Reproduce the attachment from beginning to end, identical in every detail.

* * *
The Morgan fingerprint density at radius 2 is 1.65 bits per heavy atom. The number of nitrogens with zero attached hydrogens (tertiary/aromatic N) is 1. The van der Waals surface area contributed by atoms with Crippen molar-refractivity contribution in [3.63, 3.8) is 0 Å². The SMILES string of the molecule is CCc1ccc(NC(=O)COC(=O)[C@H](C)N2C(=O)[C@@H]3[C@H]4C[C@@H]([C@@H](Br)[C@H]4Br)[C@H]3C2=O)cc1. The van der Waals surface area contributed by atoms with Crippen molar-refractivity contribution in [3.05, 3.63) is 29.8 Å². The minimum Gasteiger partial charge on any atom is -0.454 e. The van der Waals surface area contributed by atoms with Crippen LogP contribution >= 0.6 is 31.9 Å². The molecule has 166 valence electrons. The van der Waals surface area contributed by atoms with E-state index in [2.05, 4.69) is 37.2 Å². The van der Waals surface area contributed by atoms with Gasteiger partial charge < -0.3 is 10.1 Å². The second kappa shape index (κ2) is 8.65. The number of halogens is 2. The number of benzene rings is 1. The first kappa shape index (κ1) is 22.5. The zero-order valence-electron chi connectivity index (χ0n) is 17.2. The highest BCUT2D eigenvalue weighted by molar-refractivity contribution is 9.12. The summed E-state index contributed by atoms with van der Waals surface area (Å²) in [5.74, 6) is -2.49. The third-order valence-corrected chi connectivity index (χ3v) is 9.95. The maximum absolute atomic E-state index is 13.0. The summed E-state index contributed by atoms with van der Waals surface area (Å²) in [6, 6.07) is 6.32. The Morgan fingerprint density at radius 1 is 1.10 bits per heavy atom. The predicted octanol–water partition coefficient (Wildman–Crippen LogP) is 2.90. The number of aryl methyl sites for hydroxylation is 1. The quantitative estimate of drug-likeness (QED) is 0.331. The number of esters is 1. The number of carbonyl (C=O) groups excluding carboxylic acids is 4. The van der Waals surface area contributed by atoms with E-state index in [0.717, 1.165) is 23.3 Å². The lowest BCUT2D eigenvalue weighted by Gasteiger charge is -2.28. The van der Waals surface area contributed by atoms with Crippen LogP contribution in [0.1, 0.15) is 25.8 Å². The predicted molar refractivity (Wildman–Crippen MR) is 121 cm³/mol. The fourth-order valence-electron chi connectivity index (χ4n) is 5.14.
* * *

The Morgan fingerprint density at radius 2 is 1.65 bits per heavy atom. The number of nitrogens with zero attached hydrogens (tertiary/aromatic N) is 1. The van der Waals surface area contributed by atoms with Crippen molar-refractivity contribution in [3.63, 3.8) is 0 Å². The SMILES string of the molecule is CCc1ccc(NC(=O)COC(=O)[C@H](C)N2C(=O)[C@@H]3[C@H]4C[C@@H]([C@@H](Br)[C@H]4Br)[C@H]3C2=O)cc1. The van der Waals surface area contributed by atoms with Crippen molar-refractivity contribution in [3.05, 3.63) is 29.8 Å². The minimum Gasteiger partial charge on any atom is -0.454 e. The van der Waals surface area contributed by atoms with Crippen LogP contribution >= 0.6 is 31.9 Å². The molecule has 166 valence electrons. The van der Waals surface area contributed by atoms with E-state index in [2.05, 4.69) is 37.2 Å². The van der Waals surface area contributed by atoms with Gasteiger partial charge < -0.3 is 10.1 Å². The second kappa shape index (κ2) is 8.65. The number of halogens is 2. The number of benzene rings is 1. The first kappa shape index (κ1) is 22.5. The zero-order valence-electron chi connectivity index (χ0n) is 17.2. The highest BCUT2D eigenvalue weighted by molar-refractivity contribution is 9.12. The summed E-state index contributed by atoms with van der Waals surface area (Å²) in [5.74, 6) is -2.49. The third-order valence-corrected chi connectivity index (χ3v) is 9.95. The maximum absolute atomic E-state index is 13.0. The summed E-state index contributed by atoms with van der Waals surface area (Å²) in [6, 6.07) is 6.32. The Morgan fingerprint density at radius 1 is 1.10 bits per heavy atom. The predicted octanol–water partition coefficient (Wildman–Crippen LogP) is 2.90. The number of aryl methyl sites for hydroxylation is 1. The quantitative estimate of drug-likeness (QED) is 0.331. The number of esters is 1. The number of carbonyl (C=O) groups excluding carboxylic acids is 4. The van der Waals surface area contributed by atoms with E-state index in [0.717, 1.165) is 23.3 Å². The lowest BCUT2D eigenvalue weighted by Gasteiger charge is -2.28. The van der Waals surface area contributed by atoms with Crippen LogP contribution in [0.1, 0.15) is 25.8 Å². The predicted molar refractivity (Wildman–Crippen MR) is 121 cm³/mol. The fourth-order valence-electron chi connectivity index (χ4n) is 5.14.